• alana says

      Yes! I love this window into your tense moment- and I’ve been eyeing that tart from Plenty, too. I’ll use heavy cream, I promise.

  6. jennifer says

    I made these this morning and am looking forward to eating a slice with pear vanilla jam and a cup of tea in a little bit. If the gnats are not too bad I think I’ll enjoy it out on the patio…thank you for another great recipe!

    • alana says

      Mmm. I made that pear vanilla jam last year- did you use Marisa’s recipe? With apple bread–that sounds so good.

      • Jennifer in BC says

        Marisa’s pear vanilla jam is so yummy! Mascerating the fruit with the vanilla beans for a couple of days makes such a difference!

  7. says

    SO glad I found a way to use up some of the apples we just got from our West Harlem CSA. The lemon also seems like a great touch for the last of our warm weather here. Thanks so much. I’ll definitely be coming back to your blog!

  8. says

    It is so nice to be able to share in your “tense moment”. All too often I have night all planned out with what to make for dinner, working out, cleaning up, etc. Then the reality hits of coming home 4 hours late from work and we end up getting pizza and go to bed with the house a mess. Thanks for allowing us to peek inside your home. I have been thinking about just such a bread but didn’t know how to put it together. I will definitely be trying this.

  9. Betty G says

    I love that your kitchen looks like mine…a constant work in progress.
    I just checked out your book from the library and then told my husband, “I like how this woman thinks! I must have this book for Christmas!” I then proceeded to make homemade butter, and pancakes from the buttermilk…I think he is convinced (he is a chef), and my request is sure to be fulfilled.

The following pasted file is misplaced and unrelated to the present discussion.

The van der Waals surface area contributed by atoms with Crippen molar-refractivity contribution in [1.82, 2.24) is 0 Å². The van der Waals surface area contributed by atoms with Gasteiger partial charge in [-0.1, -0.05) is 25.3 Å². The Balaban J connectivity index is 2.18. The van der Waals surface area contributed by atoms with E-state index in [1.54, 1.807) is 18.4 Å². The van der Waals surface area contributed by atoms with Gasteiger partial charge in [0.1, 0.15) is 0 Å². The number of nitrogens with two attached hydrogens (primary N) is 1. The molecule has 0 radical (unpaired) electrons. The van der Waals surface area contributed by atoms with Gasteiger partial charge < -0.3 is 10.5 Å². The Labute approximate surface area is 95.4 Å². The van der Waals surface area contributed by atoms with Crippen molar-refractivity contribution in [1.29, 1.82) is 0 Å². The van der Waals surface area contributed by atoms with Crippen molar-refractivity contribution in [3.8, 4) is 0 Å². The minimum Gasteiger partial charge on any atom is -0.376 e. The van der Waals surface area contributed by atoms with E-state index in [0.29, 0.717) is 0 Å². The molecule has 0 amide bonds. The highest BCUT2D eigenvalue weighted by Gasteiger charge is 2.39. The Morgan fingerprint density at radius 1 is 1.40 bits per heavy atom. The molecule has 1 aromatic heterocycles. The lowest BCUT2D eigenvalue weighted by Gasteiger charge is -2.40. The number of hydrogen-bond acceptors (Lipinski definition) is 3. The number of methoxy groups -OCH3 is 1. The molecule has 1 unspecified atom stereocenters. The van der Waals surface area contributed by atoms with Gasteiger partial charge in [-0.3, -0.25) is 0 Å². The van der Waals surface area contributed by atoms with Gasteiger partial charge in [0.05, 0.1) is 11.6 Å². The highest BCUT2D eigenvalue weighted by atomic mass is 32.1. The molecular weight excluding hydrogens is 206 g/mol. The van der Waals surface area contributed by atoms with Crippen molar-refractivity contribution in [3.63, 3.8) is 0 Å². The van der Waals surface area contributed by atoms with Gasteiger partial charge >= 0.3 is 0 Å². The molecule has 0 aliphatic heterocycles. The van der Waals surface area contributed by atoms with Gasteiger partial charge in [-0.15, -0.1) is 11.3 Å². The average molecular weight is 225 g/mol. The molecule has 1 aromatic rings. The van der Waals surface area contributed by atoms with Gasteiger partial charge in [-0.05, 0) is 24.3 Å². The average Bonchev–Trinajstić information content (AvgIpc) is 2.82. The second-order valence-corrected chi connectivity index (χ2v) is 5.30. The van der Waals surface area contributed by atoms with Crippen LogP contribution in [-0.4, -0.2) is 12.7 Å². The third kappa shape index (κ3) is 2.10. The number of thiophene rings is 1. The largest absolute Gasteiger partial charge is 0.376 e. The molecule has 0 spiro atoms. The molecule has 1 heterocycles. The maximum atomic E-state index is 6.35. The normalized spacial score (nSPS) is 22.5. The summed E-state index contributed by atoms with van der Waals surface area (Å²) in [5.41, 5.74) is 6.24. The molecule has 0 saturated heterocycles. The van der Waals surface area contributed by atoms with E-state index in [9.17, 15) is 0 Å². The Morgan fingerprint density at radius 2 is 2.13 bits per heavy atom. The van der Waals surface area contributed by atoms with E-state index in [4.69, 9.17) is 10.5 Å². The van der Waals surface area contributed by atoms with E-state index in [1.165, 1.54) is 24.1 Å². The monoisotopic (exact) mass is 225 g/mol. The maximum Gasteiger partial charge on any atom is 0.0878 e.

Keep writing and I will be sure to keep reading!

  10. Laura says

    Your photo hooked me! I thought – at last – a real, cozy appealing kitchen – and just perfect- lovely bread, olive oil, flowers! Thank you for sharing the realness! Inspiring to let go of “perfect”!

  11. Susan Morelli says

    Alana, In preparation for the coming storm, Sandy, one of the baked goods today that I made was this delicious Apple Bread. I added a few gratings of nutmeg, used 2 cups all purpose flour, and added some currants that I had in the cabinet instead of nuts. I love this bread….hint of lemon with apple and nutmeg really comes together in flavor and it is not too sweet which makes it a wonderful breakfast bread with my cup of coffee or tea. Thank you for this recipe! :-)

  12. Susan Morelli says

    Just correcting the above post. The Apple Bread that I made was the one from 2008. I guess I will have to try this one too…..:-)